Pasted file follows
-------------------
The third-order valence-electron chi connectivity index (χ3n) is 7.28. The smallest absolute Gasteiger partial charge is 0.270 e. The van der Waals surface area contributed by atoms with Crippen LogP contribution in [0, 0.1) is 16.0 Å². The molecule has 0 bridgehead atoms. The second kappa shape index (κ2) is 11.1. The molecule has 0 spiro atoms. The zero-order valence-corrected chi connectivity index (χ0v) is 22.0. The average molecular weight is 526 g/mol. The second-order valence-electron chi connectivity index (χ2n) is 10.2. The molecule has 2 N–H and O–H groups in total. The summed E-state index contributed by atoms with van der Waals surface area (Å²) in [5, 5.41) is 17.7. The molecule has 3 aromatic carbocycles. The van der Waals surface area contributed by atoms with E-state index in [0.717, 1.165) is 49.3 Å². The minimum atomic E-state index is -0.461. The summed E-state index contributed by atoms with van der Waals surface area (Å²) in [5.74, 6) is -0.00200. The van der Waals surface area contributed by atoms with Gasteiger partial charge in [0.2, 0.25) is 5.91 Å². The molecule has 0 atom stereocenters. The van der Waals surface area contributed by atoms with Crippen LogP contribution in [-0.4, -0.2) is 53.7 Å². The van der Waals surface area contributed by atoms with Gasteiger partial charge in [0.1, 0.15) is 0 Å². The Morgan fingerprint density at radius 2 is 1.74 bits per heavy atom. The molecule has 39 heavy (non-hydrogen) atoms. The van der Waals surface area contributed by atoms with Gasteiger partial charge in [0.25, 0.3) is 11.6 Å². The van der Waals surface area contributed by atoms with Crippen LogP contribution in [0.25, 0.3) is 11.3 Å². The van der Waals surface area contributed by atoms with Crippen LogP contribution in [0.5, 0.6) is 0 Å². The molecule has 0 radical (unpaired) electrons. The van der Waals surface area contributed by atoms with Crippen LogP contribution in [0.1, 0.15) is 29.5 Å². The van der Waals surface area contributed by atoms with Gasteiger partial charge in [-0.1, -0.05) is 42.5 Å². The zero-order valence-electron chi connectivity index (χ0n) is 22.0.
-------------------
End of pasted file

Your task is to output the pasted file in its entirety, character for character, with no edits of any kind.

The third-order valence-electron chi connectivity index (χ3n) is 7.28. The smallest absolute Gasteiger partial charge is 0.270 e. The van der Waals surface area contributed by atoms with Crippen LogP contribution in [0, 0.1) is 16.0 Å². The molecule has 0 bridgehead atoms. The second kappa shape index (κ2) is 11.1. The molecule has 0 spiro atoms. The zero-order valence-corrected chi connectivity index (χ0v) is 22.0. The average molecular weight is 526 g/mol. The second-order valence-electron chi connectivity index (χ2n) is 10.2. The molecule has 2 N–H and O–H groups in total. The summed E-state index contributed by atoms with van der Waals surface area (Å²) in [5, 5.41) is 17.7. The molecule has 3 aromatic carbocycles. The van der Waals surface area contributed by atoms with E-state index in [0.717, 1.165) is 49.3 Å². The minimum atomic E-state index is -0.461. The summed E-state index contributed by atoms with van der Waals surface area (Å²) in [5.74, 6) is -0.00200. The van der Waals surface area contributed by atoms with Gasteiger partial charge in [0.2, 0.25) is 5.91 Å². The molecule has 0 atom stereocenters. The van der Waals surface area contributed by atoms with Crippen LogP contribution in [-0.4, -0.2) is 53.7 Å². The van der Waals surface area contributed by atoms with Gasteiger partial charge in [0.1, 0.15) is 0 Å². The Morgan fingerprint density at radius 2 is 1.74 bits per heavy atom. The molecule has 39 heavy (non-hydrogen) atoms. The van der Waals surface area contributed by atoms with Gasteiger partial charge in [0.25, 0.3) is 11.6 Å². The van der Waals surface area contributed by atoms with Crippen LogP contribution in [0.25, 0.3) is 11.3 Å². The van der Waals surface area contributed by atoms with Crippen LogP contribution in [0.5, 0.6) is 0 Å². The molecule has 0 radical (unpaired) electrons. The van der Waals surface area contributed by atoms with Crippen LogP contribution in [0.1, 0.15) is 29.5 Å². The van der Waals surface area contributed by atoms with Gasteiger partial charge in [-0.1, -0.05) is 42.5 Å². The zero-order valence-electron chi connectivity index (χ0n) is 22.0.